State investigation cites multiple failures in death of Largo child
It was sweltering in the bedroom of the Largo mobile home the day a child welfare case manager visited in July.
Yet she left 8-month-old William Hendrickson IV there with no air-conditioning and in the care of an erratic father who had been refusing to take his medication, a newly released state investigation found.
There was still time to save the child when a call was made to the Florida Abuse Hotline later that day. But the hotline operator mistakenly marked the call as a non-priority case. It wasn’t until the next morning that child protective investigators arrived.
A state investigation into the death of the infant found multiple failures on the part of the child welfare system that left the boy in a room where police investigating the death recorded temperatures of 109 degrees. They include:
• The case manager who visited the home one day before the boy’s death failed to take necessary action.
• The abuse hotline operator failed to code an abuse report as “immediate,” which would have sent investigators to the home within four hours.
• The case manager and her supervisor failed on several occasions to escalate the case to the State Attorney’s Office when it was clear their safety plan had broken down.
Hendrickson and his two-year-old sister had been under the watch of a case manager since January as a result of ongoing drug use and domestic violence between father William Hendrickson III and the children’s mother, Elizabeth Rutenbeck.
In an effort to keep the family together, the couple were receiving in-homes services to improve their parenting. That safety plan included random drug testing and three “surprise” visits a week to the home, the highest level of supervision normally conducted.
During the case manager’s July 25 visit, the two-year-old girl’s hair was soaked with sweat and when she asked for milk, the father said he did not have any because that was normally handled by the mother. She had been jailed on a misdemeanor battery charge four days earlier after a clash with the children’s grandmother.
Those were clear warning signs that the children were in danger, said Christina Spudeas, executive director of Florida’s Children First, a statewide advocacy organization focused on children’s rights.
“It’s real simple,” said Spudeas. “The baby is in danger; get him out.”
The case manager should have stayed at the home until the father moved the children out of his bedroom to a cooler place in the house, Spudeas said. If he had refused, then she should have called police.
The father’s parents were living in the mobile home, too. But relations between them and their son were strained and their requests that he move his children to another room or at least keep his door open were ignored.
The jailing of the mother was another missed red flag, according to the state investigation. She had been regarded as the more protective parent but now the two children were only in the care of the father, who had stopped cooperating with child welfare workers. While she was there, he refused an offer of a window air-conditioner unit for his bedroom.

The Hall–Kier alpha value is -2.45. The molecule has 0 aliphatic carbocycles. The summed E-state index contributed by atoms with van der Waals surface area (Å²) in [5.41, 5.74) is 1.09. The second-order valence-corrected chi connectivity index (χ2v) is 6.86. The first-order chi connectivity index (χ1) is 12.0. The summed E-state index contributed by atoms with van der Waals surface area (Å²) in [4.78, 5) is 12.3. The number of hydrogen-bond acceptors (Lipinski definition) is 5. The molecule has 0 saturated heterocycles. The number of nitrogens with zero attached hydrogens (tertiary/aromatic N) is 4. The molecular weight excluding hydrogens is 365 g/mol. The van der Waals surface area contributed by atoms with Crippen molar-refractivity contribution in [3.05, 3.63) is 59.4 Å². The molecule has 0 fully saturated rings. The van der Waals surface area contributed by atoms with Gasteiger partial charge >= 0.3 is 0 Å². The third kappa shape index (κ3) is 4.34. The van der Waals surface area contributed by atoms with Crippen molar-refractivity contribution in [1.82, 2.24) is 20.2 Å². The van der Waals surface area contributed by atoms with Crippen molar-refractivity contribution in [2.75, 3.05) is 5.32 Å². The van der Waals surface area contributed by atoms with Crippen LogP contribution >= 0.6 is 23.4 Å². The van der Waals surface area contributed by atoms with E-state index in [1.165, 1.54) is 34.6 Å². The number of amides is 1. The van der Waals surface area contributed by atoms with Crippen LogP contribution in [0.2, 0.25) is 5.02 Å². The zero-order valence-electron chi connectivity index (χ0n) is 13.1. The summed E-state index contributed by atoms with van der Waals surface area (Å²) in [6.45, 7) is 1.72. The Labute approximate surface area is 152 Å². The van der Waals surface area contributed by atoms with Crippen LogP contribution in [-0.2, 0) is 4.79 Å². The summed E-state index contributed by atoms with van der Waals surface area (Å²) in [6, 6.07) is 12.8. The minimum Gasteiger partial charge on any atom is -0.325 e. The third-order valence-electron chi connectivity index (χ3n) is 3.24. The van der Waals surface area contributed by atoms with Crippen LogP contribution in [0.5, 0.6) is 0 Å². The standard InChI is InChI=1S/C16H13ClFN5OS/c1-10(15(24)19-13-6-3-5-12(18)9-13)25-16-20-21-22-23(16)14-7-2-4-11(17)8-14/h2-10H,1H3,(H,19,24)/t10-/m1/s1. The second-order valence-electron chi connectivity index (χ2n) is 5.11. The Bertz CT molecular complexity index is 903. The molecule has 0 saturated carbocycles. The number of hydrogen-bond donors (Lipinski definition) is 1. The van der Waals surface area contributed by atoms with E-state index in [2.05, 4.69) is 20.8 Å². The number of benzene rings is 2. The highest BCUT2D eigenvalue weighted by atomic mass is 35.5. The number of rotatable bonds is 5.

This was enough grounds for the case manager or her supervisor to call the State Attorney’s Office, the report states. It has a 24-hour on-call attorney who could have scheduled an emergency shelter hearing to have the children removed.
The case manager , who was not identified in the report, worked for Directions for Living, a Pinellas nonprofit contracted by the county’s lead child welfare agency, Eckerd Kids. Officials from Directions declined to answer questions on the case or comment on whether the case manager or her supervisor were subject to any discipline.
Eckerd Kids spokesman Elliott Wiser said his agency is working with law enforcement and its partners — including Directions — to “make adjustments to the system of care to best serve families and children in need.”
“This is a sad and unfortunate incident and we grieve with the entire Tampa Bay community,” Wiser said.
A Largo police officer also visited the home the day before the boy died. He was called by the boy’s grandparents and arrived at noon, about an hour after the case manager.
The report states he did not complete a police report or make a report to the child abuse hotline. He did, however, call the case manager’s supervisor to make her aware of the grandparents’ concerns.
That was the appropriate action for an ongoing case, said Lt. Randall Chaney of Largo Police Department’s Office of Professional Standards.
The death of the child resulted in the arrest of William Hendrickson III, 26, on charges of aggravated manslaughter. He was still in jail Monday.
Rutenbeck, 24, was released Aug. 11 on a $500 bond. The 2-year-old girl is with relatives.
State law keeps the identity of callers to the state’s abuse hotline confidential so its unclear who made the call the afternoon before the infant was found dead.
The Florida Department of Children and Families, which runs the abuse hotline, reviewed the call and determined that the operator “primarily focused on the details of the specific incident that was being reported.”
The operator received additional training regarding the incorrect priority placed on the call. A review of the operator’s other recent calls also was conducted.
DCF officials noted that the report was referred to child protective investigators within the Pinellas County Sheriff’s Office by abut 6 p.m. the day before the child died. It was reviewed by three employees there and also a Eckerd Community Alternatives case manager.
“I remain committed to identifying every opportunity to improve the services provided to vulnerable children and their families in Florida,” said DCF Secretary Mike Carroll. “There is also an ongoing criminal investigation and we will assist in any way possible.”
Contact Christopher O’Donnell at email@example.com or (813) 226-3446. Follow @codonnell_Times.